Jerusalem was last a recognized capital city exactly 830 years ago, when in 1187 the Crusader Kingdom of Jerusalem surrendered the city to Saladin. The conqueror did not make the city his capital, and neither did any of the Muslim Arab, Mameluke, and Ottoman rulers who followed him. (Nor did a short-lived Crusader restoration, ruled from Acre.) Indeed, for centuries no ruler or state saw fit to declare the city a capital. No one that is, until 1948—when, despite near-universal condemnation, the newly established, fledgling, and fragile Jewish state, in the midst of a desperate war for survival against seven Arab armies, and barely hanging on to the western part of the city, declared Jerusalem its capital.
Why is it that the most famous city in the world, sacred to so many, was time and again shunned as a capital, even by the Palestinian-majority Jordanian kingdom that ruled its eastern parts from 1948 to 1967? Why is it that the 1947 UN resolution dividing the British Mandate territories into a Jewish and an Arab state saw fit to carve out Jerusalem expressly as a city to be under a “special international regime”—and most nations, including the US, have refused ever since to recognize Israel’s sovereignty over the city? Why did this attitude persist even after 1967, when Israel reunited the city and opened it, for the first time in its history, to free religious worship for all? Why was it that out of all capital cities in the world, good, bad, or ugly, only Jerusalem was denied recognition?
Because Jerusalem is much more than a city—it is also a powerful idea. It instills hope and fear. For many across the world, it is a symbol of redemption, but a celestial and spiritual redemption; for many others, it is a foreboding shadow, casting doubts about the purported trajectory of history from past darkness to future enlightenment. To all of these, the historic role of earthly Jerusalem has concluded, and having long been superseded, it now should, like Athens or Rome in their turn, be only a tourist’s or pilgrim’s destination.
But not so to the Jewish nation, for which even during eighteen centuries of exile, Jerusalem never became a thing of the past. It is present in virtually every daily and festive prayer, as well as in the declaration concluding every Jewish wedding: “If I forget thee, O Jerusalem, may my right hand forget its cunning; Let my tongue cleave to the roof of my mouth, if I remember thee not; if I set not Jerusalem above my chiefest joy” (Psalm 137). It is the place toward which all Jewish synagogues and graves around the world are oriented, and the namesake for the modern Jewish national movement, Zionism. Jerusalem has always remained so much at the heart of Jewish life and identity, that they cannot really be separated from each other. That is because Jerusalem is both the symbol and the actual place, assigned for that distinctive Jewish idea, of a redemption that will be spiritual as well as social and political, taking place within this world.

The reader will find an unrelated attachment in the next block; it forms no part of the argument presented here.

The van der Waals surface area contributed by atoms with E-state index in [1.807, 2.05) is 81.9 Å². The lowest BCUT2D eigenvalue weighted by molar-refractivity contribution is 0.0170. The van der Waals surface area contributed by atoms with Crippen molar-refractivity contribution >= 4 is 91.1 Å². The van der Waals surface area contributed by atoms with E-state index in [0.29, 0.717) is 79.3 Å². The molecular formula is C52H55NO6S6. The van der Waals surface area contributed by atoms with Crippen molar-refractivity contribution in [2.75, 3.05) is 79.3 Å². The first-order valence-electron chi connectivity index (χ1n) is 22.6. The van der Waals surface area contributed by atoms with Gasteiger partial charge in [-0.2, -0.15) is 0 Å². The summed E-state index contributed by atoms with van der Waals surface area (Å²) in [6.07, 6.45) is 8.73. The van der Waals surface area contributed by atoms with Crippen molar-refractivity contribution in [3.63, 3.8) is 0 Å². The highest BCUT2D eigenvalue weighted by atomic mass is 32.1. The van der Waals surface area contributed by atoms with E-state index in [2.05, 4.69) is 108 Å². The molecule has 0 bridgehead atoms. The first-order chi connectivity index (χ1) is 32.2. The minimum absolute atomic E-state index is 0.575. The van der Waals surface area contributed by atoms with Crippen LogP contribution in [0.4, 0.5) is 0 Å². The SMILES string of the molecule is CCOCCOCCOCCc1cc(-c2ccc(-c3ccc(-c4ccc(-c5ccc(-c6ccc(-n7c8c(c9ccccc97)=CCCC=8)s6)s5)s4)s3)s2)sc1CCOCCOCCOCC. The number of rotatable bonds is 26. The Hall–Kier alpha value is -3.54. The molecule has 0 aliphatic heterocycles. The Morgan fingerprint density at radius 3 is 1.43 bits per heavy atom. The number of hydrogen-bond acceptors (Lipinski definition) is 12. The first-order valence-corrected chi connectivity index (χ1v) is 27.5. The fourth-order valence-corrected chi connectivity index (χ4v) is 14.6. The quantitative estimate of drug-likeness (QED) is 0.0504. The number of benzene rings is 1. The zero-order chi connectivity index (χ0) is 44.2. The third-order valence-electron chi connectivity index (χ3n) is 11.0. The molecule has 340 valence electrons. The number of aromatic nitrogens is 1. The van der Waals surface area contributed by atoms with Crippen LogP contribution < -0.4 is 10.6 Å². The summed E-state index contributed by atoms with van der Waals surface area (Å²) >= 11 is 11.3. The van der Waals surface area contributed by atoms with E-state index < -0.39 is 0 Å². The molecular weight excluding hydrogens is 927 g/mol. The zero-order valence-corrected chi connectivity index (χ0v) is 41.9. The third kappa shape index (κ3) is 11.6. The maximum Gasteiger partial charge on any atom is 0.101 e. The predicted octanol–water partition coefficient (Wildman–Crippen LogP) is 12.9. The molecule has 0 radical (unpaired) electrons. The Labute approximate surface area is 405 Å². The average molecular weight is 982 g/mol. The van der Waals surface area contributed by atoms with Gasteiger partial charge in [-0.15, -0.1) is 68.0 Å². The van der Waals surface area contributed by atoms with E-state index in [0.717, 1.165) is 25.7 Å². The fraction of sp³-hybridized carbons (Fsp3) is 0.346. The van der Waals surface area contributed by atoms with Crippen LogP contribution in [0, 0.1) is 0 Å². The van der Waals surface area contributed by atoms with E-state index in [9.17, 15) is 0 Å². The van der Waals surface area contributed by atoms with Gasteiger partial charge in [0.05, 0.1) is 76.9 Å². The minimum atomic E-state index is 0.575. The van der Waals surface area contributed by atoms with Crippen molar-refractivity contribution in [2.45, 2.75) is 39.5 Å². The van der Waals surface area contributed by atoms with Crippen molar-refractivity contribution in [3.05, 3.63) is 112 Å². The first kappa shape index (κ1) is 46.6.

It is because of the nature of this deep and abiding connection that the description of Jerusalem as a city “sacred to the three monotheistic religions” can never do justice to the place it holds in Judaism. It certainly had an important role in the birth of Christianity and Islam; it holds a prominent place in their historic memory. But the role of Jerusalem to Jewish identity is different. It was possibly best described by John Selden, the eminent seventeenth-century English legal and political thinker as well as the greatest of Christian Hebraists, in his last published work, the massive treatise De Synedriis, on the judicial and political assemblies of the ancient Hebrews. Selden contested the prevailing view that Jews, long exiled and dispersed, were no longer a nation. He instead insisted that as long as the Jews adhered to their traditional laws, as part of their expectation to be restored eventually as a nation to their land and their city—not the heavenly city but the actual terrestrial Jerusalem—they indeed remained a nation.
The Anglo-American political tradition of which Selden was a part produced many gentile Zionists, not least among them Lord Arthur Balfour, who one hundred years ago (almost to the day) declared British support for the creation of a national home for the Jewish people, in their ancient land. Donald Trump embraced this tradition when he decided to “officially recognize Jerusalem as the capital of Israel.”
As anyone who has visited Jerusalem knows, the city is a microcosm of Israel—the expression of the ongoing Jewish effort to realize longstanding ideals within the imperfect, mortal coil that is this world. It is then no accident that so much international pressure and opprobrium has been placed on the US and its president, for what he described as “nothing more or less than the recognition of reality.” The vehemence and violence of opposition to a seemingly minor formal declaration attest to the fact that to some degree or other, often only at the back of their minds, those protesting understand that this is not only a political or diplomatic action. The opposition to recognition is not primarily about Arab rights or Muslim sensibilities or French neutrality, but about the rejection of what Israel represents as a nation. This is best exemplified by the repeated anti-Israeli resolutions of UN bodies such as UNESCO, where not only Sudan and Algeria, but even France and Spain do not vote against proposals brazenly declaring that Israel has absolutely no legal or historical right anywhere in Jerusalem—in effect, attempting to deny that Israel is a Jewish state. By recognizing Jerusalem as Israel’s capital, the US has also recognized the “reality” that the Jewish idea is not only alive, but thriving.
Ofir Haivry is vice president of the Herzl Institute in Jerusalem and author of John Selden and The Western Political Tradition.
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